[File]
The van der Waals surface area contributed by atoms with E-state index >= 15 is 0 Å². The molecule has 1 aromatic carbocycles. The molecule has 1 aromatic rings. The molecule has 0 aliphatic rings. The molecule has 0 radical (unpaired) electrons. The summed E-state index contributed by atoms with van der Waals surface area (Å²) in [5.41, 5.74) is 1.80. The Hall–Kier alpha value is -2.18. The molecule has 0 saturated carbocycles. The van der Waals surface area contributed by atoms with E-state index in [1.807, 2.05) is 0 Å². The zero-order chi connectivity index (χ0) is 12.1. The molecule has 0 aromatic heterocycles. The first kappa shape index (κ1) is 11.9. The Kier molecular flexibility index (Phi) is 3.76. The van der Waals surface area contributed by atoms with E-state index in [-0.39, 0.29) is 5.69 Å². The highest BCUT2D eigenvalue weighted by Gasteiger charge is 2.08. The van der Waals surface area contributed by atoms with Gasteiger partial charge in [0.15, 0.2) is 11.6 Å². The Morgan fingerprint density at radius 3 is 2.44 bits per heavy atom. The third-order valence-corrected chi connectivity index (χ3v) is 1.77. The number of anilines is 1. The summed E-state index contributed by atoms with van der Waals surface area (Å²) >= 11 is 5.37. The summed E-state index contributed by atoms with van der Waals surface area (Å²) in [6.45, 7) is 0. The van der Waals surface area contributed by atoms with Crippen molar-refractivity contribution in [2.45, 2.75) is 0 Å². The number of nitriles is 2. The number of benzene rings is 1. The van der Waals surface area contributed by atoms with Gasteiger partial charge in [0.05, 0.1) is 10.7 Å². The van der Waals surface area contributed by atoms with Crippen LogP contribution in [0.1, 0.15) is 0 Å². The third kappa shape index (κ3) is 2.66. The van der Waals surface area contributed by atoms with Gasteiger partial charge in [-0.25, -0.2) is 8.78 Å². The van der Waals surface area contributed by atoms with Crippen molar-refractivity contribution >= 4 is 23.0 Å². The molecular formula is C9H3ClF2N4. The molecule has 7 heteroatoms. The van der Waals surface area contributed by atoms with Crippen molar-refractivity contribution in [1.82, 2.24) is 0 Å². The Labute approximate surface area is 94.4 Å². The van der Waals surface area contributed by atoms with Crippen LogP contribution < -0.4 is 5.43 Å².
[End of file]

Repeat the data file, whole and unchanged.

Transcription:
The van der Waals surface area contributed by atoms with E-state index >= 15 is 0 Å². The molecule has 1 aromatic carbocycles. The molecule has 1 aromatic rings. The molecule has 0 aliphatic rings. The molecule has 0 radical (unpaired) electrons. The summed E-state index contributed by atoms with van der Waals surface area (Å²) in [5.41, 5.74) is 1.80. The Hall–Kier alpha value is -2.18. The molecule has 0 saturated carbocycles. The van der Waals surface area contributed by atoms with E-state index in [1.807, 2.05) is 0 Å². The zero-order chi connectivity index (χ0) is 12.1. The molecule has 0 aromatic heterocycles. The first kappa shape index (κ1) is 11.9. The Kier molecular flexibility index (Phi) is 3.76. The van der Waals surface area contributed by atoms with E-state index in [-0.39, 0.29) is 5.69 Å². The highest BCUT2D eigenvalue weighted by Gasteiger charge is 2.08. The van der Waals surface area contributed by atoms with Gasteiger partial charge in [0.15, 0.2) is 11.6 Å². The Morgan fingerprint density at radius 3 is 2.44 bits per heavy atom. The third-order valence-corrected chi connectivity index (χ3v) is 1.77. The number of anilines is 1. The summed E-state index contributed by atoms with van der Waals surface area (Å²) >= 11 is 5.37. The summed E-state index contributed by atoms with van der Waals surface area (Å²) in [6.45, 7) is 0. The van der Waals surface area contributed by atoms with Crippen molar-refractivity contribution in [2.45, 2.75) is 0 Å². The number of nitriles is 2. The number of benzene rings is 1. The van der Waals surface area contributed by atoms with Gasteiger partial charge in [0.05, 0.1) is 10.7 Å². The van der Waals surface area contributed by atoms with Crippen LogP contribution in [0.1, 0.15) is 0 Å². The third kappa shape index (κ3) is 2.66. The van der Waals surface area contributed by atoms with Gasteiger partial charge in [-0.25, -0.2) is 8.78 Å². The van der Waals surface area contributed by atoms with Crippen molar-refractivity contribution >= 4 is 23.0 Å². The molecular formula is C9H3ClF2N4. The molecule has 7 heteroatoms. The van der Waals surface area contributed by atoms with Crippen molar-refractivity contribution in [1.82, 2.24) is 0 Å². The Labute approximate surface area is 94.4 Å². The van der Waals surface area contributed by atoms with Crippen LogP contribution < -0.4 is 5.43 Å².